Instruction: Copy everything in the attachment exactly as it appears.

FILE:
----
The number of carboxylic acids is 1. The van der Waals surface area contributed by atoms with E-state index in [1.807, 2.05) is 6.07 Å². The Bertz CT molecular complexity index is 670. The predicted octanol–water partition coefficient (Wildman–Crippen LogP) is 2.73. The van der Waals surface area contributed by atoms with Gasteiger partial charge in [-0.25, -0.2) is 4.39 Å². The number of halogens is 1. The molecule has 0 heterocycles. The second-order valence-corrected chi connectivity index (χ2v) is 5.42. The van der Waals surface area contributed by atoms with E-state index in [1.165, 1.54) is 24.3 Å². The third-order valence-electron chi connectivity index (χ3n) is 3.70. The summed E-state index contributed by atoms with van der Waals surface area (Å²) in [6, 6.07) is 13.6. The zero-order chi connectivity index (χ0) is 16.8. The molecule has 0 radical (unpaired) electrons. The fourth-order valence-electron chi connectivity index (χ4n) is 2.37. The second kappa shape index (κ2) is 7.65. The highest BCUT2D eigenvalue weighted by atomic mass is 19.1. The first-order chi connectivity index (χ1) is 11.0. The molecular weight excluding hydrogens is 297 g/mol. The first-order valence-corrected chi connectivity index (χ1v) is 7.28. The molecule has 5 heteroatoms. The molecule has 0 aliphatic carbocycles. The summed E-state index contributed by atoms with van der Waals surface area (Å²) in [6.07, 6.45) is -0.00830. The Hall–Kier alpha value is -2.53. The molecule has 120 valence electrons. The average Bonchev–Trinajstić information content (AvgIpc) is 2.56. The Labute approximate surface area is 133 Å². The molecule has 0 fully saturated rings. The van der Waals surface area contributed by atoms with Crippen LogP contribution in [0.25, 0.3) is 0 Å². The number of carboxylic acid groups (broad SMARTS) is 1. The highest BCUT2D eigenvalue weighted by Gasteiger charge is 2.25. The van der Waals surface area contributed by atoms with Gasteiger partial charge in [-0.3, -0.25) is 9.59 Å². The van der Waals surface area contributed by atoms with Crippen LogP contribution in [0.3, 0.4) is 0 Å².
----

The number of carboxylic acids is 1. The van der Waals surface area contributed by atoms with E-state index in [1.807, 2.05) is 6.07 Å². The Bertz CT molecular complexity index is 670. The predicted octanol–water partition coefficient (Wildman–Crippen LogP) is 2.73. The van der Waals surface area contributed by atoms with Gasteiger partial charge in [-0.25, -0.2) is 4.39 Å². The number of halogens is 1. The molecule has 0 heterocycles. The second-order valence-corrected chi connectivity index (χ2v) is 5.42. The van der Waals surface area contributed by atoms with E-state index in [1.165, 1.54) is 24.3 Å². The third-order valence-electron chi connectivity index (χ3n) is 3.70. The summed E-state index contributed by atoms with van der Waals surface area (Å²) in [6, 6.07) is 13.6. The zero-order chi connectivity index (χ0) is 16.8. The molecule has 0 radical (unpaired) electrons. The fourth-order valence-electron chi connectivity index (χ4n) is 2.37. The second kappa shape index (κ2) is 7.65. The highest BCUT2D eigenvalue weighted by atomic mass is 19.1. The first-order chi connectivity index (χ1) is 11.0. The molecular weight excluding hydrogens is 297 g/mol. The first-order valence-corrected chi connectivity index (χ1v) is 7.28. The molecule has 5 heteroatoms. The molecule has 0 aliphatic carbocycles. The summed E-state index contributed by atoms with van der Waals surface area (Å²) in [6.07, 6.45) is -0.00830. The Hall–Kier alpha value is -2.53. The molecule has 120 valence electrons. The average Bonchev–Trinajstić information content (AvgIpc) is 2.56. The Labute approximate surface area is 133 Å². The molecule has 0 fully saturated rings. The van der Waals surface area contributed by atoms with Crippen LogP contribution in [0.25, 0.3) is 0 Å². The number of carboxylic acid groups (broad SMARTS) is 1. The highest BCUT2D eigenvalue weighted by Gasteiger charge is 2.25. The van der Waals surface area contributed by atoms with Gasteiger partial charge in [-0.3, -0.25) is 9.59 Å². The van der Waals surface area contributed by atoms with Crippen LogP contribution in [0.3, 0.4) is 0 Å².